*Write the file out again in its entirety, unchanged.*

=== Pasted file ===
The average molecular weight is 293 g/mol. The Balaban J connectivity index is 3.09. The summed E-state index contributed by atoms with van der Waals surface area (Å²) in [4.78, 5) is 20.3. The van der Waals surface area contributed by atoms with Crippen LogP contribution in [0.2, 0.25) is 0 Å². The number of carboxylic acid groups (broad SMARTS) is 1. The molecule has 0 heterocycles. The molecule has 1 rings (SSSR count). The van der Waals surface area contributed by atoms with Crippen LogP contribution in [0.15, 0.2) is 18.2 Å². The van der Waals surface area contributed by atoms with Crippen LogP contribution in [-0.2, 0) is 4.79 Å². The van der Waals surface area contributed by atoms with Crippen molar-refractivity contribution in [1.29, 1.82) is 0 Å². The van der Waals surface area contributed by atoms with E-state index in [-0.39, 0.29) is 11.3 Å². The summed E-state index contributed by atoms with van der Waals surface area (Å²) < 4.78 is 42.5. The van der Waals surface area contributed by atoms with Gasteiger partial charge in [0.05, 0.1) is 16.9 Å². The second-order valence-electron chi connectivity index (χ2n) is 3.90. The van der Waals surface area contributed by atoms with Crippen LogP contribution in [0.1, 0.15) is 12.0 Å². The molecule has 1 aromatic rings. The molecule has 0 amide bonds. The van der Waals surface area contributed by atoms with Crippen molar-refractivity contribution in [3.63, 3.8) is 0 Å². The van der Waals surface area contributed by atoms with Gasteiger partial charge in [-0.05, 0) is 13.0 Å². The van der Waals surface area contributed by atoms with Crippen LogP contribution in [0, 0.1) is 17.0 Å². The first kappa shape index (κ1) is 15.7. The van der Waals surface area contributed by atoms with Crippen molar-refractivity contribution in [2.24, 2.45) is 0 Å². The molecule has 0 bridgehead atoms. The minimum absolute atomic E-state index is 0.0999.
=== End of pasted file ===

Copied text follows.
The average molecular weight is 293 g/mol. The Balaban J connectivity index is 3.09. The summed E-state index contributed by atoms with van der Waals surface area (Å²) in [4.78, 5) is 20.3. The van der Waals surface area contributed by atoms with Crippen LogP contribution in [0.2, 0.25) is 0 Å². The number of carboxylic acid groups (broad SMARTS) is 1. The molecule has 0 heterocycles. The molecule has 1 rings (SSSR count). The van der Waals surface area contributed by atoms with Crippen LogP contribution in [0.15, 0.2) is 18.2 Å². The van der Waals surface area contributed by atoms with Crippen LogP contribution in [-0.2, 0) is 4.79 Å². The van der Waals surface area contributed by atoms with Crippen molar-refractivity contribution in [1.29, 1.82) is 0 Å². The van der Waals surface area contributed by atoms with E-state index in [-0.39, 0.29) is 11.3 Å². The summed E-state index contributed by atoms with van der Waals surface area (Å²) < 4.78 is 42.5. The van der Waals surface area contributed by atoms with Gasteiger partial charge in [0.05, 0.1) is 16.9 Å². The second-order valence-electron chi connectivity index (χ2n) is 3.90. The van der Waals surface area contributed by atoms with Crippen LogP contribution in [0.1, 0.15) is 12.0 Å². The molecule has 1 aromatic rings. The molecule has 0 amide bonds. The van der Waals surface area contributed by atoms with Crippen molar-refractivity contribution in [3.63, 3.8) is 0 Å². The van der Waals surface area contributed by atoms with Gasteiger partial charge in [-0.05, 0) is 13.0 Å². The van der Waals surface area contributed by atoms with Crippen LogP contribution in [0, 0.1) is 17.0 Å². The first kappa shape index (κ1) is 15.7. The van der Waals surface area contributed by atoms with Crippen molar-refractivity contribution in [2.24, 2.45) is 0 Å². The molecule has 0 bridgehead atoms. The minimum absolute atomic E-state index is 0.0999.